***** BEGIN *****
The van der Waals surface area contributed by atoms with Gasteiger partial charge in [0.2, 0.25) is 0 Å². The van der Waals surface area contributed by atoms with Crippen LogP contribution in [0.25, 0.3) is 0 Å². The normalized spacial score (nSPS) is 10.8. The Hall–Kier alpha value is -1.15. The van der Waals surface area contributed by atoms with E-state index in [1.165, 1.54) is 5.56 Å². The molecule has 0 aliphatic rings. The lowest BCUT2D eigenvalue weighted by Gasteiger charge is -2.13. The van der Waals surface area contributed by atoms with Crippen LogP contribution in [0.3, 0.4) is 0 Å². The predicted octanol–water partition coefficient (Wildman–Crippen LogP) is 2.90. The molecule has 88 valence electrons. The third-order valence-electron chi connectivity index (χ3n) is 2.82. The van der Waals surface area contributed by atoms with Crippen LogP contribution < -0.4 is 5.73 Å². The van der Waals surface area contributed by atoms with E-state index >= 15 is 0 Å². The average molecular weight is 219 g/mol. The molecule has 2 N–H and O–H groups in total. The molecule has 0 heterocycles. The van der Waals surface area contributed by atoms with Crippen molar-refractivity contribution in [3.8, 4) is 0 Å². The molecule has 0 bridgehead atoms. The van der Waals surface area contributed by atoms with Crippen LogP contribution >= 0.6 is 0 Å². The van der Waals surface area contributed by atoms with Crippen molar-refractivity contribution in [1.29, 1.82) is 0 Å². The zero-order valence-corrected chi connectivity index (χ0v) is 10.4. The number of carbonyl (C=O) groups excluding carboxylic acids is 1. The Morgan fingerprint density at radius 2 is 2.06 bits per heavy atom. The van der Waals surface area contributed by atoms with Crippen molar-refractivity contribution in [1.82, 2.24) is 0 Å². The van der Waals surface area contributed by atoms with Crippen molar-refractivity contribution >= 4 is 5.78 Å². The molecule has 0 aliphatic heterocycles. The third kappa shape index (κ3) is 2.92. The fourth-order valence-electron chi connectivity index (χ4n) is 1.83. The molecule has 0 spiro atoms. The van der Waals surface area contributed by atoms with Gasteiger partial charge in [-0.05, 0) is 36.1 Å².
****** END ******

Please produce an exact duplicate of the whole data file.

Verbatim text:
The van der Waals surface area contributed by atoms with Gasteiger partial charge in [0.2, 0.25) is 0 Å². The van der Waals surface area contributed by atoms with Crippen LogP contribution in [0.25, 0.3) is 0 Å². The normalized spacial score (nSPS) is 10.8. The Hall–Kier alpha value is -1.15. The van der Waals surface area contributed by atoms with E-state index in [1.165, 1.54) is 5.56 Å². The molecule has 0 aliphatic rings. The lowest BCUT2D eigenvalue weighted by Gasteiger charge is -2.13. The van der Waals surface area contributed by atoms with Crippen LogP contribution in [0.3, 0.4) is 0 Å². The predicted octanol–water partition coefficient (Wildman–Crippen LogP) is 2.90. The molecule has 88 valence electrons. The third-order valence-electron chi connectivity index (χ3n) is 2.82. The van der Waals surface area contributed by atoms with Crippen LogP contribution < -0.4 is 5.73 Å². The van der Waals surface area contributed by atoms with E-state index >= 15 is 0 Å². The average molecular weight is 219 g/mol. The molecule has 2 N–H and O–H groups in total. The molecule has 0 heterocycles. The van der Waals surface area contributed by atoms with Crippen molar-refractivity contribution in [3.8, 4) is 0 Å². The molecule has 0 bridgehead atoms. The van der Waals surface area contributed by atoms with Crippen LogP contribution >= 0.6 is 0 Å². The van der Waals surface area contributed by atoms with Crippen molar-refractivity contribution in [1.29, 1.82) is 0 Å². The zero-order valence-corrected chi connectivity index (χ0v) is 10.4. The number of carbonyl (C=O) groups excluding carboxylic acids is 1. The Morgan fingerprint density at radius 2 is 2.06 bits per heavy atom. The van der Waals surface area contributed by atoms with Crippen molar-refractivity contribution in [1.82, 2.24) is 0 Å². The van der Waals surface area contributed by atoms with Crippen molar-refractivity contribution >= 4 is 5.78 Å². The molecule has 0 aliphatic heterocycles. The third kappa shape index (κ3) is 2.92. The fourth-order valence-electron chi connectivity index (χ4n) is 1.83. The molecule has 0 spiro atoms. The van der Waals surface area contributed by atoms with Gasteiger partial charge in [-0.05, 0) is 36.1 Å².